Bills. Junk mail. Credit offers. Catalogs. Magazines. Insurance statements. Reminders. Envelopes full of coupons. Bank statements. Investment prospectuses. Mutual fund statements. Business correspondence. Greeting cards. And heaven help us, an actual letter from a friend!
Where does all this stuff go once it gets out of the mailbox? If you’re like me, it lands in stacks on the kitchen counter, where it mounds up until it finally starts to fall onto the floor. Eventually you carry it back to your desk and plop it on top of the last two or three weeks’ worth of paper. There it turns into a stress time bomb, set to go off the minute you “lose” a bank statement or a credit card bill and have to spend ten or fifteen minutes pawing through a mountain of trash in a frantic search for a document you need right now. Each piece of this stuff has to be opened, handled, acted upon, thrown out or filed away—a time-consuming task when you’re looking at a Mt. Everest of loose paper.
Here’s a Method to take control of the mailbox blizzard. First, you’ll need these things:
- 3 file folders
- a box or basket large enough to hold an 8 ½ x 11-inch file folder
- a trash basket or recycling bin
- a shredder or pair of scissors
Set the trash or recycling container near the door through which you enter carrying the mail. Have the shredder or scissors nearby.
Label the file folders as follows:
- Financial Statements
- To File
Place the folders in the box or basket and put it in a convenient place near where you bring the mail into the house.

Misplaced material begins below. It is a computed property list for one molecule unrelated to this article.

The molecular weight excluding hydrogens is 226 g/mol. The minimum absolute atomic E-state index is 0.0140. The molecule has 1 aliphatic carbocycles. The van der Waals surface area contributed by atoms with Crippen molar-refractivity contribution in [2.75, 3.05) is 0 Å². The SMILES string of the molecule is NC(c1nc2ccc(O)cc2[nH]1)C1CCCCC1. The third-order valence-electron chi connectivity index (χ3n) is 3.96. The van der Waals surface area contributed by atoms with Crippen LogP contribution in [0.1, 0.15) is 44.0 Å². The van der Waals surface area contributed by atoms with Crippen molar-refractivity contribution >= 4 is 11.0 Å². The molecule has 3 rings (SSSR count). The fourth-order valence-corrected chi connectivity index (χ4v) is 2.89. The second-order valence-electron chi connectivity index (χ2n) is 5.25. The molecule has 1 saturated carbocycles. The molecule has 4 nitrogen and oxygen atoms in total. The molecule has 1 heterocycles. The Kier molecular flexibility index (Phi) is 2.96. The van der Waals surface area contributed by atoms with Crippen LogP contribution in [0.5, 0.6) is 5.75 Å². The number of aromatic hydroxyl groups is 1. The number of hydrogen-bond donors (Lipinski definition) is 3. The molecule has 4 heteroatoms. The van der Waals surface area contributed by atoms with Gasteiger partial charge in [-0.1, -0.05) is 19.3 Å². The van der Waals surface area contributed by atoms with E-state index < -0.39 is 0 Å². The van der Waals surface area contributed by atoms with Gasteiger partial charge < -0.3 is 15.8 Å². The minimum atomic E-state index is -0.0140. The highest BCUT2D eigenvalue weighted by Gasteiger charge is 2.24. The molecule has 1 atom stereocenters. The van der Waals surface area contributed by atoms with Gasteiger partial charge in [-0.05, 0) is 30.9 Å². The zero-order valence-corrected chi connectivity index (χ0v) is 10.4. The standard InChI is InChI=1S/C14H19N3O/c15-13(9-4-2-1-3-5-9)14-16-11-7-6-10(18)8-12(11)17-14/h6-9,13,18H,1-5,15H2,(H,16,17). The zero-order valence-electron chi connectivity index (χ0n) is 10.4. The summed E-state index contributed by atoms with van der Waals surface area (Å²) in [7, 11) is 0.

As soon as you pick up the mail, go immediately to the trash or recycling container. Throw out all obvious junk mail, except for credit offers, without opening it.
Next, run the credit offers through the shredder, also without opening them. If you have no shredder, use the scissors to cut each offer into small pieces and drop them into the trash or recycling.
Before doing anything else, place the bills and financial statements in their respective file folders. Place any items that need only to be opened and filed in the To File folder.
Voilà! You’ve sorted the mail, thrown out the trash, and put away the things you need to attend to. The statements and bills can sit there until you’re ready to deal with them—without making a mess on the kitchen counter, the dining room table, or your desk. When you’re ready to reconcile accounts or conduct business, you know exactly where to find the paper you need, and you’re rid of the junk mail. You’ve decluttered, organized, and cut stress in one swell foop.
Four other strategies to deal with incoming paper:
- Retrieve your financial statements online and ask to have mailings canceled.
- Go to OptOutPrescreen.com and register to opt out of credit and insurance solicitations.
- Go toNew American Dreamand use the free form to remove your name from major junk mail lists.
- E-mail the Direct Marketing Association with a request that you be removed from marketers’ mailing lists. You can also reach them by snail mail:
Mail Preference Service
P.O. Box 643
Carmel, NY 10512
Either way, this request will cost you a dollar.
decluttering, organization, stress control